"If I screw up, my projects are late and over budget, and I'm working a lot of hours because my clients are pissed at the low quality of work I do, and my projects constantly lose money because I'm an idiot, will I get a bonus?" "Yes."

    True to form, my bonus for the year was $50, in spite of being one of the most profitable employees in the organization. I left shortly thereafter.

    • Bummer that you had to stay there long-enough to get that check.

      • by cptdondo (59460) on Sunday October 07, 2012 @01:38PM (#41577825) Journal

        It was actually pretty funny. Our team had cultivated our clients and we were quite profitable. We got bought by this other company with the bonus plan. Pretty much all of us quit within a year.

        At bonus time, one of our more outspoken engineers opened his bonus envelope, marched into the manager's office, slapped it on his desk, and yelled: "What am I supposed to do with this? Take my wife to McDonalds?" I hadn't laughed that hard since.

    • I have a friend who doesn't work for a company that does bonuses like that, but still is a "moar hours = moar better" kind of place. My friend is a nice guy but... not as competent as one might hope. Back when we both worked at the same place another co-worker described him as someone who "Broke down big rocks in to little rocks and then glued the rocks back together." Basically he has a lot of enthusiasm, but ends up spending a lot of time fixing problems he created by not having a good understanding what

  • by being told to work harder as well.
  • The set of employees that has come in to work extra hours is almost surely more "willing to work extra hours when necessary" than the set of employees who have never worked extra hours (including, potentially, because they've never needed to.) On the other hand, the "extra hours" probably also contains a higher percentage of "people who can't budget their time well enough to finish things within the time planned." As a manager I'd certainly count overall productivity as one of my main concerns, but I migh
    • The set of employees that has come in to work extra hours is almost surely more "willing to work extra hours when necessary" than the set of employees who have never worked extra hours (including, potentially, because they've never needed to.) On the other hand, the "extra hours" probably also contains a higher percentage of "people who can't budget their time well enough to finish things within the time planned." As a manager I'd certainly count overall productivity as one of my main concerns, but I might value an employee with lower "average" productivity but who is better able to accommodate spikes than the employee whose average productivity is higher but who is unwilling to make any personal sacrifice during extenuating circumstances. And that seems perfectly reasonable.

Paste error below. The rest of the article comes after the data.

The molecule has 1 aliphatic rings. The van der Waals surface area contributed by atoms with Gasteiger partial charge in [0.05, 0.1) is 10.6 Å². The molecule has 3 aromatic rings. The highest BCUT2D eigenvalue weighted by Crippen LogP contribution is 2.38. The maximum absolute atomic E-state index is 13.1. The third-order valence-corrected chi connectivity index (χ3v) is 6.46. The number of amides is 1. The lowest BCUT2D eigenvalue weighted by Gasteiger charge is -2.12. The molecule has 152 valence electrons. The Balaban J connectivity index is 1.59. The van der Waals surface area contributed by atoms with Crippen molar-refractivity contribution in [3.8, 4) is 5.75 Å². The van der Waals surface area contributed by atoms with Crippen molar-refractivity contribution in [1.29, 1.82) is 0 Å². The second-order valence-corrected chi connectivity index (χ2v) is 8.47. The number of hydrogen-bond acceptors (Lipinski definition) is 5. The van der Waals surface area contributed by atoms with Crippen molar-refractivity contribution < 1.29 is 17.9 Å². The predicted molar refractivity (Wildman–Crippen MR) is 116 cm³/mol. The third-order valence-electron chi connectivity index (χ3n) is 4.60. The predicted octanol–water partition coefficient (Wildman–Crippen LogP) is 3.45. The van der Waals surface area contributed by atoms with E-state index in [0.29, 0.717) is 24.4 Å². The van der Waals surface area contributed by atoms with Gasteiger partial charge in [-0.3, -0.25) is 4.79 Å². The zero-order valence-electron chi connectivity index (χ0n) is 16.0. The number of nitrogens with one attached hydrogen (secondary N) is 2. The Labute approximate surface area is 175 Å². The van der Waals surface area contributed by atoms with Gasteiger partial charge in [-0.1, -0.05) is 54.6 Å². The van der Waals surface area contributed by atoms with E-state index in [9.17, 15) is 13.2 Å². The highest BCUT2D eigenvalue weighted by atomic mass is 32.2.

Have you noticed that the "extenuating circumstances" seem happen more frequently the more "people who can't budget their time well enough to finish things within the time period" are on the case? Is it possible that the "no personal sacrifice" folks feel that way because they don't want to pick up the slack left by the highly-valued-but-can't-budget people?

  • That is, most managers will focus on the metrics that are easy to measure (like hours worked, say) as opposed to the metrics that matter (quality, supportability, etc.)
    • ...and then people will learn to work to the metrics instead of actually being productive.

      Suddenly, the reports say everything is peachy, but in reality nothing is getting done. The managers sit in meetings scratching their heads wondering what has gone wrong, and try to fix it by setting more targets and measuring them with metrics.

  • I work in an open plan office. While this allows me to see what is happening, and make sure my employees are happy and productive, it means I get no peace.